On Proverbs 9:7-8. Cramer:—In the office of the Christian ministry the function of discipline must also be especially maintained. It does not, however, produce uniform fruits; some reform, some are and continue scorners.—[Proverbs 9:7. Flavel:—What we fear might turn to our benefit. The reproof given is duty discharged; and the retort in return is a fresh call to repentance for sin past, and a caution against sin to come.
Proverbs 9:7-9. Arnot:—Reproof—how to give it and how to take it. There should be jealousy for the Lord’s honor, and compassion for men’s souls like a well-spring ever in the heart; and then the outgoing effort should be with all the wisdom of the serpent and the harmlessness of the dove. For rightly receiving reproof the rule is, be more concerned to get the benefit of the reproof than to wreak vengeance on the reprover.]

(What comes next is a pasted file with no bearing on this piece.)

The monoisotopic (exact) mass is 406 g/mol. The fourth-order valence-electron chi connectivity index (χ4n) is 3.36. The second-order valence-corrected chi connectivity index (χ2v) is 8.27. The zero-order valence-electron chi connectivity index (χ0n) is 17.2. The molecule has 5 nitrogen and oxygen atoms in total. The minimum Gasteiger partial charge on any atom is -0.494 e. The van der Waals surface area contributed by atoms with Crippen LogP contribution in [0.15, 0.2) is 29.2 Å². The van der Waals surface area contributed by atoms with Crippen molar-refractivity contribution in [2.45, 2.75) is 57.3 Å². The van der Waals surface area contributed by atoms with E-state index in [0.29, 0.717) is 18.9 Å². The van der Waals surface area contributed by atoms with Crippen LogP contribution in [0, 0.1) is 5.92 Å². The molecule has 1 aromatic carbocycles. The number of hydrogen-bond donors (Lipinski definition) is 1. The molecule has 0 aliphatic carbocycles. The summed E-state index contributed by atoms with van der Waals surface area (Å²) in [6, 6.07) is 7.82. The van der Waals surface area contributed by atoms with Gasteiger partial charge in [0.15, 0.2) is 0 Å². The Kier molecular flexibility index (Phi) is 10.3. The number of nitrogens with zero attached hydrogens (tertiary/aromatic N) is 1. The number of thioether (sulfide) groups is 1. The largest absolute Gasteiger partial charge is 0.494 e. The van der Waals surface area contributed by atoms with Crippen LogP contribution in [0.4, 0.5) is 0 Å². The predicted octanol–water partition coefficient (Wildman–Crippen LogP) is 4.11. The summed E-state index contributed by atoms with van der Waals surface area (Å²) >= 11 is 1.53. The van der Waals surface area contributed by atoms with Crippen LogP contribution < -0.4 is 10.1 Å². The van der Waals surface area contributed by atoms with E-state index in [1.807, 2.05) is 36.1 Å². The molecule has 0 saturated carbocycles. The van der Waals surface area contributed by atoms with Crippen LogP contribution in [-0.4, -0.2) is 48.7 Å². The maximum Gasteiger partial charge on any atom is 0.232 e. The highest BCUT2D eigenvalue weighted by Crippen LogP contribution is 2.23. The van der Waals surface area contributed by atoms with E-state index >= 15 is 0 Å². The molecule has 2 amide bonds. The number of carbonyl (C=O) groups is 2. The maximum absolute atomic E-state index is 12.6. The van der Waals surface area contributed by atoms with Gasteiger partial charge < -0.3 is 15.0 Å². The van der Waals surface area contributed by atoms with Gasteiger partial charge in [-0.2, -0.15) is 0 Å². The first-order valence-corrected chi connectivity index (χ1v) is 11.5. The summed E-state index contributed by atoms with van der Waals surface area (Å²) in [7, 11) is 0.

On Proverbs 9:7-12. Calwer Handbuch; Reflections on the reception which Wisdom’s invitation finds among men; mockers answer it with derision; wise, i.e. God-fearing men, and such as continue in sanctification grow not only in wisdom, but also in outward prosperity: the gain is in every case ours, as the loss is the scorner’s.—On Proverbs 9:11-12. Hasius:—Wisdom and virtue lose nothing by being reviled and defamed; he, however, inevitably loses who makes sport of them.—[T. Adams:—Wisdom is the mother of abstinence, and abstinence the nurse of health; whereas voluptuousness and intemperance (as the French proverb hath it) dig their own grave with their teeth.]